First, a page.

Through meaningful and sometimes difficult conversations, you challenged and encouraged us to think differently about some of our proposals and about how we implement and communicate these ideas. For instance, in many conversations, we heard that we must place a greater weight on student growth than was originally proposed. Looking at students’ progress from year to year, regardless of their starting point, provides one of the clearest windows into how educators and school systems are helping students achieve great heights. Placing a greater emphasis on growth implies there is no ceiling or end point for our students – but rather exponential opportunities to shine. So as we look at how all of our schools are performing across the state, it makes sense to place a heavier emphasis on growth rather than other academic measures such as proficiency.

I would like to thank you for continuing to engage in extremely meaningful, often challenging conversations on how we best meet the needs of the children we serve. The most important work lies ahead. Please engage even more deeply in your community conversations as every school and district strives to provide high-quality educational experiences for each child through its own local plan.  We cannot waiver from the commitment to collectively and continuously strive to improve current and future opportunities for all of our students.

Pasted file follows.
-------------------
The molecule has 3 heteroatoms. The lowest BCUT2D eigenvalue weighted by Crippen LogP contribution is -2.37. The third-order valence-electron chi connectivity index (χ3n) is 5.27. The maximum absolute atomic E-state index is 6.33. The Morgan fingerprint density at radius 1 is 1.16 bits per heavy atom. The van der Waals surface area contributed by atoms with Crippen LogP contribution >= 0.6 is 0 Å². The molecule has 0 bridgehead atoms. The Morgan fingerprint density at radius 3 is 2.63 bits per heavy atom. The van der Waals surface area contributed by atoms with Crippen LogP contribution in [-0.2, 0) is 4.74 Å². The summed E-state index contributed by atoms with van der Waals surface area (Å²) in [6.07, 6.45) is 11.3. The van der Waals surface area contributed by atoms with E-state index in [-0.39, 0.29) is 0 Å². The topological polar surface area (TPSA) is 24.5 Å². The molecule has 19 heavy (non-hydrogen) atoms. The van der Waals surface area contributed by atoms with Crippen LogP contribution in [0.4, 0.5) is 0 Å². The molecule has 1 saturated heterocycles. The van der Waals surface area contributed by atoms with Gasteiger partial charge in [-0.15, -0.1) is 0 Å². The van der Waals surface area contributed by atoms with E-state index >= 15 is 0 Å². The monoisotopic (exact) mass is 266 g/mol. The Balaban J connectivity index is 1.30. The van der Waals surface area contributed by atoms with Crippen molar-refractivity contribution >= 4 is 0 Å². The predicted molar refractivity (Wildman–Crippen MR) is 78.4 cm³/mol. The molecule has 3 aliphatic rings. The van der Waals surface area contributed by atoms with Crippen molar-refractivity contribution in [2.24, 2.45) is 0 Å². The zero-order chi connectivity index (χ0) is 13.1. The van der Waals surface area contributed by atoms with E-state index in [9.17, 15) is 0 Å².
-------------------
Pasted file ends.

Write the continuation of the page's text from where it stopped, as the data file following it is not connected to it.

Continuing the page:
The U.S. Department of Education has 120 days to review and notify the state whether the plan has been approved. The ESSA State Plan, along with other ESSA resources and information, are available in the ESSA section of the NJDOE website. The NJDOE also issued a news release.

With gratitude,

Kimberley Harrington
Acting Commissioner